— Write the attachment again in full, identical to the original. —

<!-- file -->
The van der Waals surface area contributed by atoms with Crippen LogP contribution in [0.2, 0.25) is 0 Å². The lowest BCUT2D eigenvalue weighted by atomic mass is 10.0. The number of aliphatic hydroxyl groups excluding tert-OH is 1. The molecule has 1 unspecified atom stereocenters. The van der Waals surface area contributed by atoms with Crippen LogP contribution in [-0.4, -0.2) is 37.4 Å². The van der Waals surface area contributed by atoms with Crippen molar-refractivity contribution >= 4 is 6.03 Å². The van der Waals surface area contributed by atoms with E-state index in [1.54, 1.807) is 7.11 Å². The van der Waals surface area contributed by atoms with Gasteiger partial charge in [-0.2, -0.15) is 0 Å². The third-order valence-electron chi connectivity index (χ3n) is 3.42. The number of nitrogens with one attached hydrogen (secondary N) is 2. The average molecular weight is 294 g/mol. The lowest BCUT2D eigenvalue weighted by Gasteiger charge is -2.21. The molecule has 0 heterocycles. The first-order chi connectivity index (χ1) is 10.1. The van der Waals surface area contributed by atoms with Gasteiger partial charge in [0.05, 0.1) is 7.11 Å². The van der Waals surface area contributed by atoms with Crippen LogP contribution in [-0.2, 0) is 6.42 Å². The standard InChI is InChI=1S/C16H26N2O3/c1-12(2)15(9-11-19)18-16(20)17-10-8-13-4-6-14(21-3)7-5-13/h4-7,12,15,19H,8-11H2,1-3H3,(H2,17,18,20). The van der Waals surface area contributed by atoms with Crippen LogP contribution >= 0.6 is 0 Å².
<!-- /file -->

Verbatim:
The van der Waals surface area contributed by atoms with Crippen LogP contribution in [0.2, 0.25) is 0 Å². The lowest BCUT2D eigenvalue weighted by atomic mass is 10.0. The number of aliphatic hydroxyl groups excluding tert-OH is 1. The molecule has 1 unspecified atom stereocenters. The van der Waals surface area contributed by atoms with Crippen LogP contribution in [-0.4, -0.2) is 37.4 Å². The van der Waals surface area contributed by atoms with Crippen molar-refractivity contribution >= 4 is 6.03 Å². The van der Waals surface area contributed by atoms with E-state index in [1.54, 1.807) is 7.11 Å². The van der Waals surface area contributed by atoms with Gasteiger partial charge in [-0.2, -0.15) is 0 Å². The third-order valence-electron chi connectivity index (χ3n) is 3.42. The number of nitrogens with one attached hydrogen (secondary N) is 2. The average molecular weight is 294 g/mol. The lowest BCUT2D eigenvalue weighted by Gasteiger charge is -2.21. The molecule has 0 heterocycles. The first-order chi connectivity index (χ1) is 10.1. The van der Waals surface area contributed by atoms with Gasteiger partial charge in [0.05, 0.1) is 7.11 Å². The van der Waals surface area contributed by atoms with Crippen LogP contribution in [-0.2, 0) is 6.42 Å². The standard InChI is InChI=1S/C16H26N2O3/c1-12(2)15(9-11-19)18-16(20)17-10-8-13-4-6-14(21-3)7-5-13/h4-7,12,15,19H,8-11H2,1-3H3,(H2,17,18,20). The van der Waals surface area contributed by atoms with Crippen LogP contribution >= 0.6 is 0 Å².